Losing your job can be confusing, discouraging, or even frightening. Whether you’re fired or laid off, being out of work can take a toll on you in a lot of ways. Not only do you take a hit to your self-esteem, but you also have to deal with the uncertainty of your future.
Dealing with job loss is something that no one wants to do, but if you are going through it, it’s important to handle it in a healthy and productive way.
Here are some tips to help you deal with losing your job.
Let yourself be sad. Grief accompanies loss. This is just as true with job loss as it is with any other kind of loss. If you fight back against the grief, it’s likely to only come back stronger later. Remind yourself that it’s okay to be sad about this. Give yourself time to grieve.
Talk it out. Part of getting through grief is expressing it. Talk with a spouse, parent, sibling, or friend about how you’re feeling. Don’t be afraid to show your anger, sadness, or fear. If you’re uncomfortable talking to anyone about it, try writing it in a journal instead; that will still be better than holding it in.
Decide to move on. You have to make a conscious decision that it’s time to move forward. There’s a lot to be done after you lose your job, and you need to be committed to doing it all. So shake off the pain, sit up straight, and keep going.
Figure out where you’re at. What kind of financial reserves do you have at your disposal? Are you eligible to collect unemployment? What do you have in savings? Do you have any other sources of income? In answering all these questions, what you’re really trying to figure out is this: how long will you survive without your income?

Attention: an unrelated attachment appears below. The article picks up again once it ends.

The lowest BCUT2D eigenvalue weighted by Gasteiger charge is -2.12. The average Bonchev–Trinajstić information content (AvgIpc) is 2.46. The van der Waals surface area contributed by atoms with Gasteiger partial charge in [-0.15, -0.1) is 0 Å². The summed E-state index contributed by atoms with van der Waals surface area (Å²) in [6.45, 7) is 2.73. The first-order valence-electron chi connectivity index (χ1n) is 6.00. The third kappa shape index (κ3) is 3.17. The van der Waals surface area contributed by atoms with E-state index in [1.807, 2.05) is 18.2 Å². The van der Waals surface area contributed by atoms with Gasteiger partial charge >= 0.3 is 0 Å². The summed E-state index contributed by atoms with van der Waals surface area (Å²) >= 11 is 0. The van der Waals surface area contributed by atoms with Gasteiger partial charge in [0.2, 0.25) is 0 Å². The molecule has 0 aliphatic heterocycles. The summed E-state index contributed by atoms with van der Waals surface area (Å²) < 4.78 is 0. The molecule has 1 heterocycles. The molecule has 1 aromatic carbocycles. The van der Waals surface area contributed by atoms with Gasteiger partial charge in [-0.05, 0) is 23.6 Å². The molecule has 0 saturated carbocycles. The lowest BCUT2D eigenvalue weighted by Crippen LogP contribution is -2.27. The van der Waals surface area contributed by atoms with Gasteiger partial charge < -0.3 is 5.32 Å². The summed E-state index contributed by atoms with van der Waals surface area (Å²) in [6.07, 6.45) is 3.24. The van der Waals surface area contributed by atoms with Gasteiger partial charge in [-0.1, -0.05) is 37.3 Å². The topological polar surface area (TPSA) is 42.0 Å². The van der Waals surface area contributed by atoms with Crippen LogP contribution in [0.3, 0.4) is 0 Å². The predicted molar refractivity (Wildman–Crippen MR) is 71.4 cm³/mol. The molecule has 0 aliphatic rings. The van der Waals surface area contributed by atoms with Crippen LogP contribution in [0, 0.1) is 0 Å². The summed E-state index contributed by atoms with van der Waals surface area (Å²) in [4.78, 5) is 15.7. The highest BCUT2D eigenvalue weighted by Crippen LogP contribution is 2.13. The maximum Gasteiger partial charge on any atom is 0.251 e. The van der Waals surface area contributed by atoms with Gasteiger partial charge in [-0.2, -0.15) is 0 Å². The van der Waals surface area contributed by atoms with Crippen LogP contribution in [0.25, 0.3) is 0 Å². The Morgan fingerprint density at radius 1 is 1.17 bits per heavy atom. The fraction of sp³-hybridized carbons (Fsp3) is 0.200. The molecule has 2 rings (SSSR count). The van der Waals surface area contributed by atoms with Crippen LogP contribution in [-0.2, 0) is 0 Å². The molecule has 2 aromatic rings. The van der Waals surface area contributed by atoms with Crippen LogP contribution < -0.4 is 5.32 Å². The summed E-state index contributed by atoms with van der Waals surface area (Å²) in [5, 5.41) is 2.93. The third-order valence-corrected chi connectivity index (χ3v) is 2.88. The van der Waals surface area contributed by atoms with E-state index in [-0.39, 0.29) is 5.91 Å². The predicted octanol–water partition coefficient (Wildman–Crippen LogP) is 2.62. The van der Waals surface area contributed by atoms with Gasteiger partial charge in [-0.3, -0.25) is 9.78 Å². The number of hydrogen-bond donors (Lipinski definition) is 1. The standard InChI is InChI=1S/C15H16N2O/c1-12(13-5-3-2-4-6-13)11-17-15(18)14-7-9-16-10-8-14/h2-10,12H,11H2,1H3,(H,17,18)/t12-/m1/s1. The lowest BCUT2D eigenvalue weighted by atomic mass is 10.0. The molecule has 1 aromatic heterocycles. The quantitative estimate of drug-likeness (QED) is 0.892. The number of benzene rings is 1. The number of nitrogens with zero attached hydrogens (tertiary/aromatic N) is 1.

Decide where you want to go. Did you like your previous job? Do you want to find a similar position with another company (and is that realistic)? Before you begin your search for a new job, you need to know exactly what it is you’re searching for. If you were ever going to change your career, now is your chance to do it.
Work your network. You have a much better chance of being hired as a personal reference than you do as a one-in-one-hundred applicant. Reach out to your well-connected friends, let them know what kind of work you’re looking for, and let your network go to work for you. You can also work on building and strengthening your network by attending learning events or meetups.
Get ready for the hiring process. Polish your resume, update your social media profiles, practice interview questions, research the market—do whatever you need to to feel ready for the hiring process that lies before you. You might even want to consider reaching out to recruiters or staffing agencies to let them know you’re actively looking for work. After all, it’s their job to help you find a job.
Losing your job is tough—there’s no way around it. But if you can manage both the practical and emotional aspects of job loss, you’ll be able to stay more positive and optimistic. And when you’re looking for a new job, that optimism is going to work in your favor.
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